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Article
Publication date: 10 February 2021

Elizabeth Oddone Paolucci, Michele Jacobsen, Lorelli Nowell, Georgina Freeman, Liza Lorenzetti, Tracey Clancy, Alessandra Paolucci, Helen Pethrick and Diane L. Lorenzetti

Student mental well-being is a matter of increasing concern on university campuses around the world. Social, psychological, academic and career aspects of graduate…

Abstract

Purpose

Student mental well-being is a matter of increasing concern on university campuses around the world. Social, psychological, academic and career aspects of graduate learning are enriched through peer mentorship. Peer-mentoring experiences and the impacts of these relationships on the mental well-being of graduate students remain underexplored in the scholarship of teaching and learning. The purpose of this study was to explore how engagement in formal and informal peer mentorship, as described by students across four academic disciplines, impacts the social connectedness and well-being of graduate students.

Design/methodology/approach

A convergent mixed methods research design was used, with quantitative and qualitative data gathered in parallel to gain a comprehensive, corroborated and integrated understanding of graduate students’ perspectives and experiences with peer mentorship. Online survey and interview data were collected from graduate thesis-based master’s EdD and PhD students in education, medicine, nursing and social work. The data were analyzed using descriptive statistics and thematic analysis.

Findings

The authors found a commonality of graduate student experiences across disciplines with respect to the diverse psychosocial impacts of graduate peer mentorship. Peer-mentoring relationships offered mentees emotional support, motivation and a sense of community and offered mentors opportunities for self-development and gratification.

Originality/value

This research is unique in its in-depth exploration of the interdisciplinary perspectives and experiences of graduate students from Education, Nursing, Medicine and Social Work. While further research is needed to explore the implementation of structural approaches to support the development of peer-mentoring relationships in graduate education, the multidisciplinary focus and depth and breadth of this inquiry suggest the potential transferability of the study findings to other disciplines and academic settings. The findings from this study further highlight the need for strategic activation of existing program resources to foster greater connectedness and well-being among graduate students.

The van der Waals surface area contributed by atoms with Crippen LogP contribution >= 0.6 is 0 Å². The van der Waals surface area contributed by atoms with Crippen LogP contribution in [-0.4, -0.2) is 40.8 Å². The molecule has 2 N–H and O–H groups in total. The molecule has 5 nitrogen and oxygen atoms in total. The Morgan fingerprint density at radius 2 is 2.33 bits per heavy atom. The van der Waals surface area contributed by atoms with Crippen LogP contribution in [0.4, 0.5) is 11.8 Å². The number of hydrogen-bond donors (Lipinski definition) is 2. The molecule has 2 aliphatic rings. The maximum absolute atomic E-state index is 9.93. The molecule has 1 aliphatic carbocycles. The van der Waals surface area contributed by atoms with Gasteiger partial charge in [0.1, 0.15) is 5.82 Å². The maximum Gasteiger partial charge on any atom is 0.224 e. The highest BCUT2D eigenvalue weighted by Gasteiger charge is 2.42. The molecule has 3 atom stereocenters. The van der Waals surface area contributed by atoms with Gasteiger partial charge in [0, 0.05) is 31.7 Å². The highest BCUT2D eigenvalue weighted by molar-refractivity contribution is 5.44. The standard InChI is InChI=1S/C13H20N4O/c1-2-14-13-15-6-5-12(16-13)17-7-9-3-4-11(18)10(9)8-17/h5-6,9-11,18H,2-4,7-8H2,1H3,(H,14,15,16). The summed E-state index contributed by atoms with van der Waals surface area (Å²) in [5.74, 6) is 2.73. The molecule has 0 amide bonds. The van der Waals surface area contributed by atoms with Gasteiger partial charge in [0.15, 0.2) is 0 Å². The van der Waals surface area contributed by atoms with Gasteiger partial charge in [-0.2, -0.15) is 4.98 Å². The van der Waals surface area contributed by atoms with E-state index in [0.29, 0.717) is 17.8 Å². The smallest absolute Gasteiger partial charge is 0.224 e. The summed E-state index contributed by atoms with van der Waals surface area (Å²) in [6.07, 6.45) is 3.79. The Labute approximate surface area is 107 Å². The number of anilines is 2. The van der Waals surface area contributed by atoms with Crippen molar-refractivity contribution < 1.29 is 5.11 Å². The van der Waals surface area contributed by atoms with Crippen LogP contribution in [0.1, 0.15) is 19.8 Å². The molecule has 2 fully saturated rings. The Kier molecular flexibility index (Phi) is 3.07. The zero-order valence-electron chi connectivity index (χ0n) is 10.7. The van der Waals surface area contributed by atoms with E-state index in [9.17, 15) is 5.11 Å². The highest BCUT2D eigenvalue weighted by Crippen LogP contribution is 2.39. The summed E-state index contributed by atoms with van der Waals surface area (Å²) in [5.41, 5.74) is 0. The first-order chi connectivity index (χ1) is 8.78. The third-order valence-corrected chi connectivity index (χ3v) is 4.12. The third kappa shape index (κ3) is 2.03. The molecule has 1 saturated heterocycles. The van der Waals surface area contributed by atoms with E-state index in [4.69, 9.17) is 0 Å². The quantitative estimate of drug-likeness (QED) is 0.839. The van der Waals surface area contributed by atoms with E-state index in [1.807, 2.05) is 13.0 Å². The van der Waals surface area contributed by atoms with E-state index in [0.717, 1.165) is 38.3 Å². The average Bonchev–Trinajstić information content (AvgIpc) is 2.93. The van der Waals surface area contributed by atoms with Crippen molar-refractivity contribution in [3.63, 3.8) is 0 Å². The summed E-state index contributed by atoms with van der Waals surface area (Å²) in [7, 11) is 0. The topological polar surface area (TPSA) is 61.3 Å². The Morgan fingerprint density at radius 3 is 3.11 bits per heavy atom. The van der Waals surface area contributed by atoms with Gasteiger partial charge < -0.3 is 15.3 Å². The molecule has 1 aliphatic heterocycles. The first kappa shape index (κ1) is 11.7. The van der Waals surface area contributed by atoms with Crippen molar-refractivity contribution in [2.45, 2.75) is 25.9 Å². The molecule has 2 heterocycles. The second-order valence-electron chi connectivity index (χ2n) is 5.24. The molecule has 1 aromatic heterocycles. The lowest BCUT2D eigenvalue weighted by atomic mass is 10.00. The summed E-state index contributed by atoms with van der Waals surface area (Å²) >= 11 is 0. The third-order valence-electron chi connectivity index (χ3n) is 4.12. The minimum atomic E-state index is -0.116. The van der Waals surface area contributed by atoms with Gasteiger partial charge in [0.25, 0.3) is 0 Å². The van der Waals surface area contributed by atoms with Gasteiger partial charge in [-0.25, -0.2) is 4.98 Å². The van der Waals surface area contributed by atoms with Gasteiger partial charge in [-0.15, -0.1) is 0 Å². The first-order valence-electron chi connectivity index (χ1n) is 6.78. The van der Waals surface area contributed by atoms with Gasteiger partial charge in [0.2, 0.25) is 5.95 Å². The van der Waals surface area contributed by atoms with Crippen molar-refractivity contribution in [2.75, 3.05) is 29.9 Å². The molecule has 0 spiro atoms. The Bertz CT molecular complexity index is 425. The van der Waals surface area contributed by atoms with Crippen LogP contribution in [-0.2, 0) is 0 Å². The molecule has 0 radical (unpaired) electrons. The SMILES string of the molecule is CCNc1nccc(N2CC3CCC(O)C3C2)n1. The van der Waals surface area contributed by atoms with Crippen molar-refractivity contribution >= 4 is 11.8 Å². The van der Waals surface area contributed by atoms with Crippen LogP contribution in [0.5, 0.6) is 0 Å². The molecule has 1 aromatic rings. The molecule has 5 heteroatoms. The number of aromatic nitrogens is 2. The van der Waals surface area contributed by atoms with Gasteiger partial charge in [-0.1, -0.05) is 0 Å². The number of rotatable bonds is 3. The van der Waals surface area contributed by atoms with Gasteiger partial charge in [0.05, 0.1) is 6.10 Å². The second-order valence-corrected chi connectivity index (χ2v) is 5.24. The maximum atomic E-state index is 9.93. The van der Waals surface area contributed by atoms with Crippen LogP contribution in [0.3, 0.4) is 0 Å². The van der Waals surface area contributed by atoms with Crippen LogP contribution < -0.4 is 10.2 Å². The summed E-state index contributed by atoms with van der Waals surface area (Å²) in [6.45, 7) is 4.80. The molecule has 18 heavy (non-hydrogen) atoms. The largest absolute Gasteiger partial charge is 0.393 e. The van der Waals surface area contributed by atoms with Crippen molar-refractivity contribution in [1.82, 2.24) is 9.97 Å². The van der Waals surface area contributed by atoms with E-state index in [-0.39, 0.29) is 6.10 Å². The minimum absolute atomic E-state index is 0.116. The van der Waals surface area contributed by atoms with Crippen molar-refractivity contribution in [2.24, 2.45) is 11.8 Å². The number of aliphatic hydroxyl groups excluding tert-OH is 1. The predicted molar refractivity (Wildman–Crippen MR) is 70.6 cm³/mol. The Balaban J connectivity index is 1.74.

Details

Studies in Graduate and Postdoctoral Education, vol. 12 no. 1
Type: Research Article
ISSN: 2398-4686

Keywords

Article
Publication date: 11 October 2022

Aamir Jamal, Liza Lorenzetti, Swati Dhingra, Clive Baldwin and Heather Ganshorn

Our thematic analysis of the academic literature on Canadian Muslim Youth aims to identify and describe the factors which contribute to the construction of identity among…

Abstract

Purpose

Our thematic analysis of the academic literature on Canadian Muslim Youth aims to identify and describe the factors which contribute to the construction of identity among Muslim youth in Canada and make some research and policy recommendations to address this issue. In this review, we responded to the following questions: What is the current research evidence for Canadian Muslim Youth identity construction? What are the major themes included in the identified publications?

Design/methodology/approach

What does it mean to be a Muslim youth in Canada and how do Canadian Muslim youth negotiate and construct their identities in a globally polarized world? Using Arksey and O'Malley's framework (2005), a scoping review of empirical studies published between 2000 and 2021 was conducted to explore the diverse contexts that intersect in the creation of Canadian Muslim youth identity.

Findings

A thematic analysis of the literature identified five key themes: religiosity, racism and discrimination, parental influence, citizenship and gender that intersect in multiple ways to contribute to the construction of diverse and complex Muslim youth identities. The scoping review highlights a gap in community-based research and the need for a broader range of theoretical perspectives on Muslim youth identity construction, as well as culturally appropriate policies and social work practice models for positive youth development.

Originality/value

In contemporary Canadian culture, Muslim youth must negotiate and create their own exclusive identity, which justifies the context of what it means to be Canadian and Muslim at the same time. As highlighted in the literature, a number of tensions within the Canadian policy, between the policy and the Muslim tradition and within the Muslim community itself pose challenges in the identity development among Muslim youth. Therefore, It is critical for social work practitioners, researchers and policymakers to consider above mentioned socio-political and religious dimensions while designing, implementing and evaluating youth programs for Muslim communities.

Details

Qualitative Research Journal, vol. ahead-of-print no. ahead-of-print
Type: Research Article
ISSN: 1443-9883

Keywords

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